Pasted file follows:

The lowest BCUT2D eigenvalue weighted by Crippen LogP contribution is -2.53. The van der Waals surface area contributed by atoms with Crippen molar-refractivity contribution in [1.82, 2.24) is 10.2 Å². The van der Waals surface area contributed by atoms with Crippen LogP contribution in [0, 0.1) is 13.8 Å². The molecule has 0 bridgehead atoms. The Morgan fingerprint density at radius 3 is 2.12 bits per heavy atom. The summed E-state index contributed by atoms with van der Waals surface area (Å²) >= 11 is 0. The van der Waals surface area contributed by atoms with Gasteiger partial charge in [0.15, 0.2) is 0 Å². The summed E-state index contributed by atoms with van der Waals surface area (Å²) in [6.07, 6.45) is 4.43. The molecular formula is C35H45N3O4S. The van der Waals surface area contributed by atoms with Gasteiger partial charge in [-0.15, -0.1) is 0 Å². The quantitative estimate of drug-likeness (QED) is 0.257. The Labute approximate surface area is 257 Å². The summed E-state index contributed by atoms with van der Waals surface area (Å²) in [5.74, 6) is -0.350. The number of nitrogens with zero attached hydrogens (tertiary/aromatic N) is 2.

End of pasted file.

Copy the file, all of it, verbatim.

The lowest BCUT2D eigenvalue weighted by Crippen LogP contribution is -2.53. The van der Waals surface area contributed by atoms with Crippen molar-refractivity contribution in [1.82, 2.24) is 10.2 Å². The van der Waals surface area contributed by atoms with Crippen LogP contribution in [0, 0.1) is 13.8 Å². The molecule has 0 bridgehead atoms. The Morgan fingerprint density at radius 3 is 2.12 bits per heavy atom. The summed E-state index contributed by atoms with van der Waals surface area (Å²) >= 11 is 0. The van der Waals surface area contributed by atoms with Gasteiger partial charge in [0.15, 0.2) is 0 Å². The summed E-state index contributed by atoms with van der Waals surface area (Å²) in [6.07, 6.45) is 4.43. The molecular formula is C35H45N3O4S. The van der Waals surface area contributed by atoms with Gasteiger partial charge in [-0.15, -0.1) is 0 Å². The quantitative estimate of drug-likeness (QED) is 0.257. The Labute approximate surface area is 257 Å². The summed E-state index contributed by atoms with van der Waals surface area (Å²) in [5.74, 6) is -0.350. The number of nitrogens with zero attached hydrogens (tertiary/aromatic N) is 2.